Irish Govt invests €37m in industry-led research centres

9 Aug 2010

Enterprise and Innovation Minister Batt O’Keeffe TD has revealed a €37m boost for industry-led research centres as part of a plan to link businesses and academics under a six-year plan for smart jobs.

More college researchers are set to team up with businesses to produce products that have market potential and can create high-quality jobs following a €37m investment boost announced today by the Minister for Enterprise, Trade and Innovation, Batt O’Keeffe TD.

Each centre will receive up to €5m over five years. Enterprise Ireland and IDA Ireland are working to develop a number of other centres in the pipeline.

At the start of this year, five competence centres were added to the initial pilot centre, Food for Health.

These are the Centre in Nanotechnology (Tyndall Institute, UCC); Centre in Composite Materials (UL); Centre on IT Innovation (NUIM); Centre in-Bioenergy (NUIG); and Centre in Microelectronics (Tyndall National Institute, UCC).

Minister O’Keeffe has set aside €37m in extra funding over the next six years for investment in new research centres which will bring industry and academics together to work on market-focused innovative products.

The extra funding will boost investment in the Government’s Competence Centres Programme to €90m over the next six years.

Collaborative company-led research will get under way in the research centres which will rise from six this year to 15 in 2016.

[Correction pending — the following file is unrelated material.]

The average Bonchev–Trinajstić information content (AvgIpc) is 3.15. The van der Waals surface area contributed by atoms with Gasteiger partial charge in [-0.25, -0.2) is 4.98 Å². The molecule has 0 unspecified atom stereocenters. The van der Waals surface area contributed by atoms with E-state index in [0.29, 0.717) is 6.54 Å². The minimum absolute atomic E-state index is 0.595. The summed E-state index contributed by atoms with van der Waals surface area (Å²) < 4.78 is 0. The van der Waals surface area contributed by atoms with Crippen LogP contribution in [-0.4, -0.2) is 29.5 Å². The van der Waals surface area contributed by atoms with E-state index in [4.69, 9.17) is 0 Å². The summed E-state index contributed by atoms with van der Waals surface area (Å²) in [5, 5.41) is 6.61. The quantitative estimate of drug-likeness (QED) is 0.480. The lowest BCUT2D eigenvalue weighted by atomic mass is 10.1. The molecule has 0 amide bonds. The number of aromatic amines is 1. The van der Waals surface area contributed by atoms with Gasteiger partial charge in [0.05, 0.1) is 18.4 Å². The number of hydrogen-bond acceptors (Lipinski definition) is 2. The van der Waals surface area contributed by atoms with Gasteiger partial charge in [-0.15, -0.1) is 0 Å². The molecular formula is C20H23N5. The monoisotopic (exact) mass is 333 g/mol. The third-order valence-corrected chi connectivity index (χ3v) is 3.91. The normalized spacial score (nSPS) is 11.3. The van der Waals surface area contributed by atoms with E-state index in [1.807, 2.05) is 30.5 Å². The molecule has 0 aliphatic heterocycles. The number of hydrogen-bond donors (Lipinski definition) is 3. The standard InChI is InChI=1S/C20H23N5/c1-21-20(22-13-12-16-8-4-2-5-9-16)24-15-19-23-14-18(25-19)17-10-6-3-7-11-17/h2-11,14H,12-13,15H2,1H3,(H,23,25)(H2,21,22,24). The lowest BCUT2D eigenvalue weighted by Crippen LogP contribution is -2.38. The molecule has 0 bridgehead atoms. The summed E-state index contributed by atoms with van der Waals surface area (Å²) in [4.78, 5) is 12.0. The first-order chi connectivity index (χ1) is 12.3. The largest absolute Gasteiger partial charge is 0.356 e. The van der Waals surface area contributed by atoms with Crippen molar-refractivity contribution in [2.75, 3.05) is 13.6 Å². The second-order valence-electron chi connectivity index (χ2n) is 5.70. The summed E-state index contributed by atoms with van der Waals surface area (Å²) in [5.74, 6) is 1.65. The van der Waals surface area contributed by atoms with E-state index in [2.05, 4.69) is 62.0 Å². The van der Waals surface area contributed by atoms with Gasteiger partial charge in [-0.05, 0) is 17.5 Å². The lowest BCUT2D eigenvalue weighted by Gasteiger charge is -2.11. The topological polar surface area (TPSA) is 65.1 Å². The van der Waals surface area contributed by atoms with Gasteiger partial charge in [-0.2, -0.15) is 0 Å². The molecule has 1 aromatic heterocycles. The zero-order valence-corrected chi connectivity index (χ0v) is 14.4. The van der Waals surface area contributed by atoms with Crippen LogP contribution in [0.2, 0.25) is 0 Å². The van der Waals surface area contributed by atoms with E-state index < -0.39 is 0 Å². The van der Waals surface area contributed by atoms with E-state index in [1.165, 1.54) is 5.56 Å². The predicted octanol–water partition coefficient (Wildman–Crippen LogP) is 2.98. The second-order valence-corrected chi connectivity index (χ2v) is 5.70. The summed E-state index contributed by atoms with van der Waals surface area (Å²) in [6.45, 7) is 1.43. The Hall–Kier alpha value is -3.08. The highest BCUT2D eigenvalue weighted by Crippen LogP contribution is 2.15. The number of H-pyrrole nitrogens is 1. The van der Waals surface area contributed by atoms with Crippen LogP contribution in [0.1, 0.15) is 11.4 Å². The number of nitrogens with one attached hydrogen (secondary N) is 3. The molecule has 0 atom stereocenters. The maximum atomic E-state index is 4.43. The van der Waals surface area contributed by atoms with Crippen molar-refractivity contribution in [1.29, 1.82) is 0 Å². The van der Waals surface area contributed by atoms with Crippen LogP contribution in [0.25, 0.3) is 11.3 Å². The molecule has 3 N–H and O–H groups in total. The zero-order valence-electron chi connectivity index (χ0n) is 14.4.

The programme is a joint initiative between the Government’s job-creation agencies, Enterprise Ireland and IDA Ireland, aimed at building competitive advantage for industry and creating jobs.

Announcing the extra funding, Minister O’Keeffe said: “If we want to produce next-generation high-tech products, we must get academic researchers working more closely with industry so that their expertise can be pooled and tailored for the market.

“The competence centres are industry-led to carry out market-focused strategic research and development which can be translated into commercialisable high-tech products.

“The Competence Centres Programme was developed to involve the industry more centrally in identifying publicly funded research.

“Clusters of firms will work together to overcome common research challenges and drive opportunities for innovation, growth and jobs.

“Firms that might ordinarily be competitors agree to share knowledge, risk and the rewards of pooling their research resources.

“The groups of firms are funded to access the expertise of Ireland’s top universities and, at the same time, partner with small and medium-sized enterprises in developing new products and services.”

Minister O’Keeffe said the €37m six-year investment boost will underpin the development of an environment that allows academics and business people to work together in producing market-friendly products that meet consumer demand and create jobs.

John Kennedy is a journalist who served as editor of Silicon Republic for 17 years